Latin Alternative Music’s Movers and Shakers Meet
The Argentine songwriter Juana Molina sang oohs and ahs and la-las on Wednesday evening at SummerStage, while loops of guitar and keyboard lines meshed and billowed in beautifully hypnotic patterns around her voice. Wordless vocals were one way to bypass any language barrier, the persistent but not insurmountable challenge for the performers at the 10th annual Latin Alternative Music Conference, which ends on Saturday.
Since the conference started in 2000 it has become a showcase, strategy session, networking tool and pep rally. It brings together musicians and businesspeople who are devoted to music that straddles boundaries of style and nationality.
Josh Norek, who founded the conference with Tomas Cookman, said there were about 1,200 participants this year, a number that has held steady despite the recession and layoffs across the music business. “In 2000, the goal might have been ‘How can I get signed to a major label?,’ ” he said. “Now the questions are about self-promoting your band and getting it out there. Artists feel a lot more empowered than they did before.”
Over its five nights the conference presents polyglot music from across the Americas and Spain, with concerts in New York City clubs and parks, including another free SummerStage concert on Saturday by the Puerto Rican hip-hop and reggaetón group Calle 13 and the Colombian group Bomba Estéreo, which plays what it calls psychedelic cumbia. (It is replacing the Spanish songwriter Bebe on that bill.)
There were, inevitably, performers who simply sounded like translations of English-language rock or pop, as well as many songwriters who used English lyrics for at least part of their repertories. Yet Latin alternative music’s better impulse is not assimilation but a proud disregard for purism.
Bomba Estéreo’s set at the Bowery Ballroom on Thursday night — part of a six-band lineup — was kaleidoscopic and danceable, mingling the clip-clop bounce of cumbia and another Colombian rhythm, champeta, with echoey guitar, reggae backbeats and the singing and rapping of Liliana Saumet. “We are exploring the tradition, but in our independent way,” said Simón Mejía, the band’s guitarist, producer and composer. “We’re not thinking too much about the radio or making big hits. We want to break through the frontiers.
“Our idea is to take our music to the whole world.”
The conference brought plenty of other ingenious, resourceful music. Curumin, a singer from São Paulo, Brazil, shared Wednesday’s SummerStage bill with Ms. Molina; he led a sparse three-man band — bass, drums and sampler — in tunes that casually bridged 1970s samba-soul, hip-hop and electronica, mingling sun-drenched hedonism with hints of politics. (Curumin is at S.O.B.’s on Wednesday.)
In a 10-act acoustic showcase at S.O.B.’s on Thursday night, Los Deliqüentes, from Spain, played wry flamenco-pop that included passages for kazoo. The Mexican songwriter Natalia Lafourcade glided from lilting, Brazilian-tinged pop to abstract reveries in which her soprano voice started to swoop like a theremin. At the Mercury Lounge on Wednesday night, Los Hollywood (from Los Angeles) played bilingual punk-pop songs full of melodic hooks; Banda de Turistas, from Argentina, harked back to mid-1960s garage-rock and psychedelia; and Maluca, from New York City, revved up a techno-merengue-hip-hop hybrid complete with dance routines.
On Tuesday night there was a quintuple bill of Latin heavy metal. And throughout the conference — during its daytime sessions at the Roosevelt Hotel and between sets at concerts — disc jockeys played some of the most joyfully multicultural hybrids of all: electronic dance music that segued from Mexican ranchera accordion to synthesizers, from Bollywood pop to hip-hop. Dance rhythms, one of Latin music’s perpetual strengths, also leap past language barriers.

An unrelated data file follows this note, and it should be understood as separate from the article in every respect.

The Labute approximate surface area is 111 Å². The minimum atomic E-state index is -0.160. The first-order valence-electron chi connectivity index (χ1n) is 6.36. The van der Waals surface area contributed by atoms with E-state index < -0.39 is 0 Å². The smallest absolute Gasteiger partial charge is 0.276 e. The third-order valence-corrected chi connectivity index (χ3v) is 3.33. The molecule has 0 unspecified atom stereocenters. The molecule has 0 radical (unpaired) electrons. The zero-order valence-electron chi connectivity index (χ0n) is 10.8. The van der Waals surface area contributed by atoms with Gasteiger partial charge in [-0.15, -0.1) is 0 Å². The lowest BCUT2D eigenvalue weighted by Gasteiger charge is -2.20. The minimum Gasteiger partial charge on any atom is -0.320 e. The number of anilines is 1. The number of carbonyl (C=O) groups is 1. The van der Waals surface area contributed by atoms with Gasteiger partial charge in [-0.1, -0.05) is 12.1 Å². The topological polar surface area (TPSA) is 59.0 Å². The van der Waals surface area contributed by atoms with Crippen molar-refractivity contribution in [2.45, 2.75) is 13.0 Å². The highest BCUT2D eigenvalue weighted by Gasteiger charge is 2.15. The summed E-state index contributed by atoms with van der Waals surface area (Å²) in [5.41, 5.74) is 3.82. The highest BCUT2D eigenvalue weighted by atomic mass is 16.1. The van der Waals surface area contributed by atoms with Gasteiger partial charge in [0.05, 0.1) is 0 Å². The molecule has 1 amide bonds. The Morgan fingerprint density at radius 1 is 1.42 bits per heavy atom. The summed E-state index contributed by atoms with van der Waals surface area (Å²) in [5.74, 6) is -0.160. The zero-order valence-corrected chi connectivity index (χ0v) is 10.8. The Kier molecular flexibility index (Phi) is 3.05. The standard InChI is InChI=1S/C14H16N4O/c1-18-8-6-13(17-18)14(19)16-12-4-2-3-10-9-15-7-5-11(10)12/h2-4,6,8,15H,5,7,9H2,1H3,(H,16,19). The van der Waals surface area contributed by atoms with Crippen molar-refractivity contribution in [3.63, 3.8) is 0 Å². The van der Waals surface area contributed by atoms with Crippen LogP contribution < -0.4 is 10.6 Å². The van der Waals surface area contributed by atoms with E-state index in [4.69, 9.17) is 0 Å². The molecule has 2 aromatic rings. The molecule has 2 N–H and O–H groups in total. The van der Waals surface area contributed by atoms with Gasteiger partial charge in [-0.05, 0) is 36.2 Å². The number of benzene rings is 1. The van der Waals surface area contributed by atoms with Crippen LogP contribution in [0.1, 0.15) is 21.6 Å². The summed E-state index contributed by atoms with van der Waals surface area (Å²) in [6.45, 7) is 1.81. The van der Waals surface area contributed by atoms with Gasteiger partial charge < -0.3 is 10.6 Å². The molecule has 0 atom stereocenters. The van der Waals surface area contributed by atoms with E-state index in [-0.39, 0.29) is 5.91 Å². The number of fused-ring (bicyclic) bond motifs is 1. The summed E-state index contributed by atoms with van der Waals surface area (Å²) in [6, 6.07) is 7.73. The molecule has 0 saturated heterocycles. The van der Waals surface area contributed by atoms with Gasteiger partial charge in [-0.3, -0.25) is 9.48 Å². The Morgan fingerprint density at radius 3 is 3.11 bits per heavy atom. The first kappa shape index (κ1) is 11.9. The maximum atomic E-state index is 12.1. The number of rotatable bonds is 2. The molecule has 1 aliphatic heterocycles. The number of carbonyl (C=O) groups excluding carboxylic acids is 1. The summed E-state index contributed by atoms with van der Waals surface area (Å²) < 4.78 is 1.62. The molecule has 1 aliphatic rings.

Latin alternative music — a purposely open-ended term — has demographics in its favor, as the Hispanic minority in the United States grows and spreads beyond established urban centers. There’s the promise of a growing bilingual audience for music that reflects its own American experience. Mr. Norek said he saw increasing geographic diversity at this year’s conference, including aspiring Latin musicians from places like Denver, Nashville, Minneapolis and Orlando, Fla., well outside the music’s old strongholds.
Still, Latin alternative music hasn’t become a Next Big Thing. More often than not it is stranded between commercial radio formats. “It’s not going to be exploding tomorrow and then gone nine months later,” Mr. Cookman said. “It’s not about one song, one band, one dance move, one fashion. We don’t need our Macarena moment.”
Instead it has percolated slowly and determinedly, making inroads in varied ways: club nights, appearances on “Austin City Limits,” blogs like clubfonograma.com, and placements in commercials and soundtracks. (ABC’s “Ugly Betty” is one television show that has been hospitable to Latin alternative music.) Mr. Norek recently began his own Latin alternative show on the Albany public radio station WEXT; the music has long been heard regularly at stations including KCRW in Santa Monica, Calif., and KUT in Austin, Tex., which are also Webcast.
Like other independent and niche categories, Latin alternative music now travels digitally; it is featured at online stores like iTunes Latino, Amazon and eMusic. Lately, more booking agencies have picked up Latin alternative bands. Mr. Cookman said he had noticed something new in this year’s conference registrations: representatives of major Latin labels that had previously ignored the music.
For Latin alternative music, the progress is not meteoric but incremental, which may make it more lasting. “As long as we’re not going backwards,” Mr. Cookman said, “it’s a beautiful thing.